Once again, I thank my hon. Friend the Member for Sleaford and North Hykeham for bringing forward this debate—

Photo of Rachel Maclean Rachel Maclean The Minister of State, Home Department

Will the Minister enlighten us on when this solar road map will be published?

Photo of Andrew Bowie Andrew Bowie Parliamentary Under Secretary of State (Department for Energy Security and Net Zero)

I assure my hon. Friend that it is imminent. We will see the publication within the next few weeks.

Photo of Andrew Bowie Andrew Bowie Parliamentary Under Secretary of State (Department for Energy Security and Net Zero)

Spring. I close by thanking my hon. Friend the Member for Sleaford and North Hykeham for bringing forward this important debate. The contributions have been enlightening and well informed, and show the passion with which Members, who I am proud to serve with, have for the local communities that they are honoured to represent in this place.

Photo of Dr Caroline Johnson Dr Caroline Johnson Ceidwadwyr, Sleaford and North Hykeham 3:14, 18 Ebrill 2024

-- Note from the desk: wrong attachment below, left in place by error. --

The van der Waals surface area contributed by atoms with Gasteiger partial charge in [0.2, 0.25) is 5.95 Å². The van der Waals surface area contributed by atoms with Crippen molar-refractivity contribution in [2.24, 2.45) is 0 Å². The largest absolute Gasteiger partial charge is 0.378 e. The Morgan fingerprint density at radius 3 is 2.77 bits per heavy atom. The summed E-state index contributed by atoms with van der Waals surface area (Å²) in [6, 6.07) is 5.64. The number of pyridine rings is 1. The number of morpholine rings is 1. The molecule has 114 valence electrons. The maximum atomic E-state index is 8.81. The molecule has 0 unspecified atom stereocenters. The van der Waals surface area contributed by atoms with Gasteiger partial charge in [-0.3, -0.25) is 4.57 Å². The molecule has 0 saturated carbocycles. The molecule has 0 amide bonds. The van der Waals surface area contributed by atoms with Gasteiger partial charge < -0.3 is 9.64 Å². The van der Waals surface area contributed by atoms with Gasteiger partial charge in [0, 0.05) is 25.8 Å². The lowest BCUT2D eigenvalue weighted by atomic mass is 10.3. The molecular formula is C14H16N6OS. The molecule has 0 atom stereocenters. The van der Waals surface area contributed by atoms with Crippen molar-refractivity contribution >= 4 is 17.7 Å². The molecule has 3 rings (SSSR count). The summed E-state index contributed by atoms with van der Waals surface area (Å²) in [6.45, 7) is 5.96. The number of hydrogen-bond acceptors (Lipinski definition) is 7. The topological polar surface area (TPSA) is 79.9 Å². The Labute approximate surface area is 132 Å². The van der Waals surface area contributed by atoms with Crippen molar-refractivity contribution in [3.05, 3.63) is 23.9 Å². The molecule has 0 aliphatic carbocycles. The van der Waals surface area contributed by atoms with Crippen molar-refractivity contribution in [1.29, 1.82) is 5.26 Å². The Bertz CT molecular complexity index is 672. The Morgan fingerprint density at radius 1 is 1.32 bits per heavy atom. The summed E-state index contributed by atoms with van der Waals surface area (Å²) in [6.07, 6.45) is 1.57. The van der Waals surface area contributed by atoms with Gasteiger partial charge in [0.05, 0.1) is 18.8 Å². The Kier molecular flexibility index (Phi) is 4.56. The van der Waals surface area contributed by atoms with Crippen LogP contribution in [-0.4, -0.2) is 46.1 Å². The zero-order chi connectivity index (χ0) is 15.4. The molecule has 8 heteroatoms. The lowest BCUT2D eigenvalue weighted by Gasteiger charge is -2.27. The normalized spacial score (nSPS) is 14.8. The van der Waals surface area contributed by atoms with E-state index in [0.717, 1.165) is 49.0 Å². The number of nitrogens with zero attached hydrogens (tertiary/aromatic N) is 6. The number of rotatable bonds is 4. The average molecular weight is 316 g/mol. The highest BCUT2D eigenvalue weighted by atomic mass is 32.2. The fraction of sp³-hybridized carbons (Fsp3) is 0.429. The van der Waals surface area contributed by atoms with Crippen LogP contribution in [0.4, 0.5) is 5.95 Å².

I thank all my right hon. and hon. Friends for coming along to contribute either interventions or magnificent speeches. I started the debate with an agreement and I will finish it with one. We agree on so many things on the Government side of the House. Currently, my constituents feel under siege as they wait for the results of a planning process that could ruin many aspects of their life. Let us imagine: you own a house in a rural village, such as Scopwick, and when you walk your dog in the morning, you enjoy the beautiful countryside and the sunshine. However, under this plan you will be walking through field after field, for miles around, of 4-metre-high solar panels. That will spoil much of your enjoyment of the countryside and your house. We also know that it will have an effect on my constituents’ mental health and wellbeing.

We have heard about how inefficient solar farms and solar panels are as a form of energy compared with other forms of green energy, and how, as the technology becomes better over time, these large solar farms put in in the countryside will become obsolete long before their 40 years are up. We have also heard that they are not as green as they are said to be and they are certainly not as morally clean as we would wish them to be.